And I don't think it has got nothing to do with money. I think it was more to do with time and commitment. Is that something that you could relate too from a couple of years ago? Like how, what would you say to someone who might be sitting there thinking, well, this all sounds great, but you know, it wouldn't work for me. You are, I'm just not sure what, what could you share that might help them recognize why getting help from me or anyone really? And from a coaching perspective is such a, an important investment and one that ultimately it doesn't actually cost you anything.

Den Lennie (15m 56s):
They're all I think,

Tim Arch (15m 57s):
Well, I can use it as many free resources is you like, but there can be a lot of them or going to be generic are a lot of them are going to be, well, I didn't pay for it. So if we don't do it, it doesn't really matter. I find that it's yeah, there's the stats on this. That's out there on completion rates of online courses, even the ones that you pay for where you just kind of left on your own devices and they are not brilliant. It's it's like, I think in single digits. Yeah. Single data sets.

Tim Arch (16m 27s):
Yeah. Yeah. It's having the, and it's a scary for someone who hasn't done marketing before it, so it's a, that's kind of a scary proposition, your paying potentially paying to put yourself out there and yeah, it's not like you go out and buy a camera, you've got a physical piece of gear to see you go out and spend money on advertising. And it just disappears. It's a lot harder to see a tangible results. If you don't know what you're doing.

Tim Arch (16m 59s):
Think having that, having someone like Dan and in your corner, like, like looking over your shoulder that are holding her hand the whole time, a just absolute confidence builder too, go out and ah, and get it right the first time and to help you continue, you continuously improve it too.

Den Lennie (17m 17s):
And what about that? The community aspect, how important is the, we have weekly calls and how important is that community in the Facebook group and the calls to helping you achieve your goals?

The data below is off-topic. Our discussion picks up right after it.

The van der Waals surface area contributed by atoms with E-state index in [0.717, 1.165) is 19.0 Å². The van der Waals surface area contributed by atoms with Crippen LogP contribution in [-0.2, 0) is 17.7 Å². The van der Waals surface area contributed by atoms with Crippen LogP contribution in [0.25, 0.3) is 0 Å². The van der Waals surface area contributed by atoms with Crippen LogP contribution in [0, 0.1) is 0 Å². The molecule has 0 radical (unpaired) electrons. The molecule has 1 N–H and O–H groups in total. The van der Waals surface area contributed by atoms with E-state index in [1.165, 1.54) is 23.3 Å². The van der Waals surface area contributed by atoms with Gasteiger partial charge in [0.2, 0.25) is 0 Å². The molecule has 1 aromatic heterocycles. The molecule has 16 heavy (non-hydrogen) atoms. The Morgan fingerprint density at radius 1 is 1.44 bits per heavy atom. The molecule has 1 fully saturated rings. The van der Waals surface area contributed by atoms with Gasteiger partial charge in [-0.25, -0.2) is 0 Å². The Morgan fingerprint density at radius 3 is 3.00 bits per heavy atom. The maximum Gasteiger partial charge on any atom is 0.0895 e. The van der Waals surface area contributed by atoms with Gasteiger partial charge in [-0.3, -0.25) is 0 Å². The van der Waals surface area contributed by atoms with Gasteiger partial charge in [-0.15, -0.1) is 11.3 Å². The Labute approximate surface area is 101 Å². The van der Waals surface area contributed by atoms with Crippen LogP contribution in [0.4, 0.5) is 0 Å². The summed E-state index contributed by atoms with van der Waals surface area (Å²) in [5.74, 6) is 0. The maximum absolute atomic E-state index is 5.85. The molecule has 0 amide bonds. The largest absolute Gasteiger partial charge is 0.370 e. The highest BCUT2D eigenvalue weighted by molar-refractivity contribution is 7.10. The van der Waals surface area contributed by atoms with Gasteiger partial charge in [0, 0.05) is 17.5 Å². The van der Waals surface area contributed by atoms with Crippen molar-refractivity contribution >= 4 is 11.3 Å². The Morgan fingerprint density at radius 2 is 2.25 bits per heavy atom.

Tim Arch (17m 33s):
Pets. Yeah. Let's that kind of comradeship. I think that you were, we were all in this together. I'm at various stages of, of, of each other's journey. It's really encouraging to see people asking questions that, you know, the answer too. And you can, likewise, you asked the question and you will get three or four different approaches back it's that's and yeah. It just bouncing off of each other's ideas that it's, it's absolutely, I'm a part of that, that I've missed over the past few months.

Tim Arch (18m 8s):
Not, not being able to make the, a, the time slot a and, but listening back to the A listening back to the recordings, if that's been really nice to hear everyone's voice and ah, and discover there, what kind of problems they are trying to solve.

Den Lennie (18m 22s):
Yeah, absolutely. Yeah. You're right where you say, you know, when they see, when you are learning, you know that you, you can consume it via audio or video or, or through text and you absorb, and then when you implement it, you learn a bit more about the process. But when you start to share what you've learned with other people who are maybe a few steps farther behind than you, that's when you really start to recognize how much you've achieved and I've, and I've, I've noticed that with you, you, you, you've kind of, you have reached a point where are you you've grown in a certain point in your business where you were actually way further down the road than then someone like, who would of been in your position too years ago is no.

Den Lennie (19m 3s):
And I think that's a phenomenon is so exciting to watch her. So what, what are you, what, what are you working on it in a minute? What, what are you, what do you focusing on your Business? I mean, they're has been a very unusual period of time because your in Melbourne, Victoria, where are you went into a very, very strict stage four, a lot of them for the second time. And that's really put a lot of pressure on you guys yet. You've continued to be a part, the program you've continued to kind of build your business.

Den Lennie (19m 33s):
That's a, that's an interesting mindset. When I see others saying, Oh, I've not worked for seven months. Everything is a nightmare. What is it about what you're doing? That's different to what I see a lot of people out there sort of, you know, I guess adopting a, a, a kind of more of a broad, general public view, which is like, Oh, it's a nightmare. Nothing's happening? What does that you are doing differently to them? Because, because you're still pushing forward.